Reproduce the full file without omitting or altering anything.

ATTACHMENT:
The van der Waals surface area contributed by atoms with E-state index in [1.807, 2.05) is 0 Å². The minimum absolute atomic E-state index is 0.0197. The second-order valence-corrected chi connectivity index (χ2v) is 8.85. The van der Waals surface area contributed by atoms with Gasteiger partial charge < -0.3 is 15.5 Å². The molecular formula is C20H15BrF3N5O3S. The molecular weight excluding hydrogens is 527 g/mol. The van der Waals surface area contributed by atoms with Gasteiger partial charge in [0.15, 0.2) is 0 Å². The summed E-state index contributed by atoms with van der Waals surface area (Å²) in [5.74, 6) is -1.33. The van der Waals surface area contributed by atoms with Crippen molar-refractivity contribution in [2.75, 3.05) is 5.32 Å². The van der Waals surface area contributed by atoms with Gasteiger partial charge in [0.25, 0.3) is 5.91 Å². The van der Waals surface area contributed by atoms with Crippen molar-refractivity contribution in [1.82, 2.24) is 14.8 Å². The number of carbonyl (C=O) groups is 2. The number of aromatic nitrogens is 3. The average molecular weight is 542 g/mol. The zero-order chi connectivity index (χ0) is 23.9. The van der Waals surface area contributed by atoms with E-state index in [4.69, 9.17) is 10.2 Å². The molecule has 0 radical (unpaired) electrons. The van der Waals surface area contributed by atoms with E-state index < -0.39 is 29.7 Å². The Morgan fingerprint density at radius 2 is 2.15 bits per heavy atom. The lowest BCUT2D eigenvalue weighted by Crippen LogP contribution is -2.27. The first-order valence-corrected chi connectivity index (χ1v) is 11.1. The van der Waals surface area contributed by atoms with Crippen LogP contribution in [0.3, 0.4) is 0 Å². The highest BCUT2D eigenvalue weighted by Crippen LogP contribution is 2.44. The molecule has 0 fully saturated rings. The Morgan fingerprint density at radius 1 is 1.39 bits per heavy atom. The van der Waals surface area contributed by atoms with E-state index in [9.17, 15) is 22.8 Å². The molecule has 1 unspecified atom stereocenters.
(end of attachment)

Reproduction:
The van der Waals surface area contributed by atoms with E-state index in [1.807, 2.05) is 0 Å². The minimum absolute atomic E-state index is 0.0197. The second-order valence-corrected chi connectivity index (χ2v) is 8.85. The van der Waals surface area contributed by atoms with Gasteiger partial charge < -0.3 is 15.5 Å². The molecular formula is C20H15BrF3N5O3S. The molecular weight excluding hydrogens is 527 g/mol. The van der Waals surface area contributed by atoms with Gasteiger partial charge in [0.15, 0.2) is 0 Å². The summed E-state index contributed by atoms with van der Waals surface area (Å²) in [5.74, 6) is -1.33. The van der Waals surface area contributed by atoms with Crippen molar-refractivity contribution in [2.75, 3.05) is 5.32 Å². The van der Waals surface area contributed by atoms with Gasteiger partial charge in [0.25, 0.3) is 5.91 Å². The van der Waals surface area contributed by atoms with Crippen molar-refractivity contribution in [1.82, 2.24) is 14.8 Å². The number of carbonyl (C=O) groups is 2. The number of aromatic nitrogens is 3. The average molecular weight is 542 g/mol. The zero-order chi connectivity index (χ0) is 23.9. The van der Waals surface area contributed by atoms with E-state index in [4.69, 9.17) is 10.2 Å². The molecule has 0 radical (unpaired) electrons. The van der Waals surface area contributed by atoms with E-state index < -0.39 is 29.7 Å². The Morgan fingerprint density at radius 2 is 2.15 bits per heavy atom. The lowest BCUT2D eigenvalue weighted by Crippen LogP contribution is -2.27. The first-order valence-corrected chi connectivity index (χ1v) is 11.1. The van der Waals surface area contributed by atoms with Crippen LogP contribution in [0.3, 0.4) is 0 Å². The highest BCUT2D eigenvalue weighted by Crippen LogP contribution is 2.44. The molecule has 0 fully saturated rings. The Morgan fingerprint density at radius 1 is 1.39 bits per heavy atom. The van der Waals surface area contributed by atoms with E-state index in [9.17, 15) is 22.8 Å². The molecule has 1 unspecified atom stereocenters.